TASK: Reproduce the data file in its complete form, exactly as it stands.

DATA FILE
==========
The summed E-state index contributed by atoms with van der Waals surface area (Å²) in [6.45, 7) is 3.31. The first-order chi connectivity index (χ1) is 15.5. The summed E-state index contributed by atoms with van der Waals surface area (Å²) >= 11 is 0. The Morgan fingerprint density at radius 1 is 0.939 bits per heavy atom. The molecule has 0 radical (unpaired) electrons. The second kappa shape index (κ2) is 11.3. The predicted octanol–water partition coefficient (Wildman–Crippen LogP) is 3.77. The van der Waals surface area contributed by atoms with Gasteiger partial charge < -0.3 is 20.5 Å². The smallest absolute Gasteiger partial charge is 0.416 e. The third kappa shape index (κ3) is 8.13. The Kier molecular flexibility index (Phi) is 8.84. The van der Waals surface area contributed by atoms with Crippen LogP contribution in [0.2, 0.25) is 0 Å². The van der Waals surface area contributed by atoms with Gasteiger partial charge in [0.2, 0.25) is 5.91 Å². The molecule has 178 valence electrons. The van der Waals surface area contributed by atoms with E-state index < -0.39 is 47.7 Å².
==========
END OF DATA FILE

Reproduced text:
The summed E-state index contributed by atoms with van der Waals surface area (Å²) in [6.45, 7) is 3.31. The first-order chi connectivity index (χ1) is 15.5. The summed E-state index contributed by atoms with van der Waals surface area (Å²) >= 11 is 0. The Morgan fingerprint density at radius 1 is 0.939 bits per heavy atom. The molecule has 0 radical (unpaired) electrons. The second kappa shape index (κ2) is 11.3. The predicted octanol–water partition coefficient (Wildman–Crippen LogP) is 3.77. The van der Waals surface area contributed by atoms with Gasteiger partial charge < -0.3 is 20.5 Å². The smallest absolute Gasteiger partial charge is 0.416 e. The third kappa shape index (κ3) is 8.13. The Kier molecular flexibility index (Phi) is 8.84. The van der Waals surface area contributed by atoms with Crippen LogP contribution in [0.2, 0.25) is 0 Å². The van der Waals surface area contributed by atoms with Gasteiger partial charge in [0.2, 0.25) is 5.91 Å². The molecule has 178 valence electrons. The van der Waals surface area contributed by atoms with E-state index < -0.39 is 47.7 Å².